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Adams v. Colvin

United States District Court, E.D. Kentucky, Southern Division, London

April 9, 2014

MARY ALENE ADAMS, Plaintiff,
v.
CAROLYN W. COLVIN, Acting Commissioner of Social Security, Defendant.

MEMORANDUM OPINION & ORDER

JOSEPH M. HOOD, District Judge.

This matter is before the Court upon cross-motions for summary judgment [DE 10, 11] on Plaintiff's appeal, pursuant to 42 U.S.C. § 405(g), of the Commissioner's denial of her application for disability insurance benefits and disabled widow's benefits.[1] The Court, having reviewed the record and the parties' motions, will deny Plaintiff's motion and grant Defendant's motion.

I.

The Administrative Law Judge ("ALJ"), conducts a fivestep analysis to determine disability:

1. An individual who is working and engaging in substantial gainful activity is not disabled, regardless of the claimant's medical condition.
2. An individual who is working but does not have a "severe" impairment which significantly limits his physical or mental ability to do basic work activities is not disabled.
3. If an individual is not working and has a severe impairment which "meets the duration requirement and is listed in appendix 1 or is equal to a listed impairment(s)", then he is disabled regardless of other factors.
4. If a decision cannot be reached based on current work activity and medical facts alone, and the claimant has a severe impairment, then the Secretary reviews the claimant's residual functional capacity and the physical and mental demands of the claimant's previous work. If the claimant is able to continue to do this previous work, then he is not disabled.
5. If the claimant cannot do any work he did in the past because of a severe impairment, then the Secretary considers his residual functional capacity, age, education, and past work experience to see if he can do other work. If he cannot, the claimant is disabled.

Preslar v. Sec'y of Health & Human Servs., 14 F.3d 1107, 1110 (6th Cir. 1994) (citing 20 C.F.R. § 404.1520 (1982)). "The burden of proof is on the claimant throughout the first four steps of this process to prove that he is disabled." Id. "If the analysis reaches the fifth step without a finding that the claimant is not disabled, the burden transfers to the Secretary." Id.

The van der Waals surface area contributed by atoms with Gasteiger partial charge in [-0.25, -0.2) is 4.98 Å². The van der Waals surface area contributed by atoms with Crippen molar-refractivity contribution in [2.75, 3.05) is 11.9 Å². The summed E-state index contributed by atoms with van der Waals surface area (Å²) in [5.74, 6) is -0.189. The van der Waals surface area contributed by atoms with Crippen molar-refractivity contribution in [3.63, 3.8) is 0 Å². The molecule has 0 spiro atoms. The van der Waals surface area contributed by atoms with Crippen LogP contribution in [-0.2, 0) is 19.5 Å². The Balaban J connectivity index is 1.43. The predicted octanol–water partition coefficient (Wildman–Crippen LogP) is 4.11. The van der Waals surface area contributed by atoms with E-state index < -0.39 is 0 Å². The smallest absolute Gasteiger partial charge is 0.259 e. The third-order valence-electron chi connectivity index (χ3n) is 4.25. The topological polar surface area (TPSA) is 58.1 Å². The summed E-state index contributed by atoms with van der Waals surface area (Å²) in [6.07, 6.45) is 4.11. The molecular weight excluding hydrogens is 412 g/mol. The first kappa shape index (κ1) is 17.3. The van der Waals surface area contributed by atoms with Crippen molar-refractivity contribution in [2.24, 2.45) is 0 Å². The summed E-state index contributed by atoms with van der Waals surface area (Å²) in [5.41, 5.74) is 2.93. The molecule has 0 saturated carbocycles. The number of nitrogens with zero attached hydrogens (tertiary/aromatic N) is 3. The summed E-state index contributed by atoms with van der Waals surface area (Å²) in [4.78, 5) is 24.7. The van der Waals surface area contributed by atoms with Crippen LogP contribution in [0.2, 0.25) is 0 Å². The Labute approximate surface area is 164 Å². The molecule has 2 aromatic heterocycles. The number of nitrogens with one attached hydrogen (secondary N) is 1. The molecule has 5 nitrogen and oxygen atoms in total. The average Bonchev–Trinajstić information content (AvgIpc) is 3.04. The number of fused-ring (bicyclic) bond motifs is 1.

Here, Plaintiff filed applications for a period of disability, disability insurance benefits (DIB), and disabled widow's benefits on May 4, 2009 and June 8, 2009, respectively [Administrative Record ("AR") at 71-72, 180-83].[2] An ALJ held a hearing on May 17, 2011 [AR at 27-52] and issued a decision unfavorable to Plaintiff on June 17, 2011 [AR at 13-22]. The Appeals Council denied Plaintiff's request for review on July 24, 2012 and granted Plaintiff's request for more time to file a civil action on January 10, 2013 [AR at 1, 3-5]. This case is now ripe for review pursuant to 42 U.S.C. § 405(g).

Plaintiff was 53 years old at the time of the ALJ's decision, had a 12th grade education, and had worked in the past as a bus driver [AR at 22, 31, 46, 180, 207, 210]. Plaintiff alleged onset of disability on March 11, 2009, due to nerve damage in her legs and arms, neck and back problems, and fibromyalgia [AR at 180, 207]. After considering the testimony and evidence in the record, the ALJ determined that Plaintiff retained the residual functional capacity (RFC) to perform a reduced range of medium work [AR at 18-20]. Based on Plaintiff's age, education, RFC, and vocational expert testimony, the ALJ found Plaintiff could perform jobs existing in significant numbers in the national economy [AR at 21-22]. Therefore, the ALJ found that Plaintiff was not disabled [AR at 22].

II.

This Court's review of administrative decision in this matter is limited to determining whether the Commissioner's findings are supported by substantial evidence and whether the correct legal standards were applied. 42 U.S.C. § 405(g); Ealy v. Comm'r of Soc. Sec., 594 F.3d 504, 512 (6th Cir. 2010). Substantial evidence is such evidence as a reasonable person might accept as adequate to support a conclusion. Lindsley v. Comm'r of Soc. Sec., 560 F.3d 601, 604 (6th Cir. 2009). In reviewing a case for substantial evidence, the court may not try the case de novo, resolve conflicts in evidence, or decide questions of credibility. Jordan v. Comm'r of Soc. Sec., 548 F.3d 417, 422 (6th Cir. 2008). An administrative ...


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